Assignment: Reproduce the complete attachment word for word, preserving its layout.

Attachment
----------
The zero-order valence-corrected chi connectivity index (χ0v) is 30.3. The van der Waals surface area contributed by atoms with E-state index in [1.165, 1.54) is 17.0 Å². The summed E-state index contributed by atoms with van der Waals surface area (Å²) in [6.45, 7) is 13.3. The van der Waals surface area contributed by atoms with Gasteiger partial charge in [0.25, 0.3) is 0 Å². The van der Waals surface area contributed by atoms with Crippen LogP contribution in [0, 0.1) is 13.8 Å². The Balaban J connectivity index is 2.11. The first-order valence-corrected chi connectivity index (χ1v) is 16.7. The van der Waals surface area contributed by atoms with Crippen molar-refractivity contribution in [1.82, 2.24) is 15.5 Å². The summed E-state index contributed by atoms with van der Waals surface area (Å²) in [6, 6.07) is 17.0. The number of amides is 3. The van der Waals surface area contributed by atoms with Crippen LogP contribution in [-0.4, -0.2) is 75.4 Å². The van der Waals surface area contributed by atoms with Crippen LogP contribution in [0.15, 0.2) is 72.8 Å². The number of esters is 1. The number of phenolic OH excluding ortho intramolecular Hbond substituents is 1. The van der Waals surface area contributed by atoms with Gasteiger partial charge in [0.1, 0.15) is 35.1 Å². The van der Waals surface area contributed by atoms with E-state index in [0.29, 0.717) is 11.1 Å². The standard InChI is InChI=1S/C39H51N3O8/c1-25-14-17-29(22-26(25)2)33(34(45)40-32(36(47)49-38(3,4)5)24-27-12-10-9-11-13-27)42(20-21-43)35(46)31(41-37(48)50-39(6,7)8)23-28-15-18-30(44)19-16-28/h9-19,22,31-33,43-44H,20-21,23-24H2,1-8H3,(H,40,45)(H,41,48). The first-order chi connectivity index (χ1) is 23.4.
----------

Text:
The zero-order valence-corrected chi connectivity index (χ0v) is 30.3. The van der Waals surface area contributed by atoms with E-state index in [1.165, 1.54) is 17.0 Å². The summed E-state index contributed by atoms with van der Waals surface area (Å²) in [6.45, 7) is 13.3. The van der Waals surface area contributed by atoms with Gasteiger partial charge in [0.25, 0.3) is 0 Å². The van der Waals surface area contributed by atoms with Crippen LogP contribution in [0, 0.1) is 13.8 Å². The Balaban J connectivity index is 2.11. The first-order valence-corrected chi connectivity index (χ1v) is 16.7. The van der Waals surface area contributed by atoms with Crippen molar-refractivity contribution in [1.82, 2.24) is 15.5 Å². The summed E-state index contributed by atoms with van der Waals surface area (Å²) in [6, 6.07) is 17.0. The number of amides is 3. The van der Waals surface area contributed by atoms with Crippen LogP contribution in [-0.4, -0.2) is 75.4 Å². The van der Waals surface area contributed by atoms with Crippen LogP contribution in [0.15, 0.2) is 72.8 Å². The number of esters is 1. The number of phenolic OH excluding ortho intramolecular Hbond substituents is 1. The van der Waals surface area contributed by atoms with Gasteiger partial charge in [0.1, 0.15) is 35.1 Å². The van der Waals surface area contributed by atoms with E-state index in [0.29, 0.717) is 11.1 Å². The standard InChI is InChI=1S/C39H51N3O8/c1-25-14-17-29(22-26(25)2)33(34(45)40-32(36(47)49-38(3,4)5)24-27-12-10-9-11-13-27)42(20-21-43)35(46)31(41-37(48)50-39(6,7)8)23-28-15-18-30(44)19-16-28/h9-19,22,31-33,43-44H,20-21,23-24H2,1-8H3,(H,40,45)(H,41,48). The first-order chi connectivity index (χ1) is 23.4.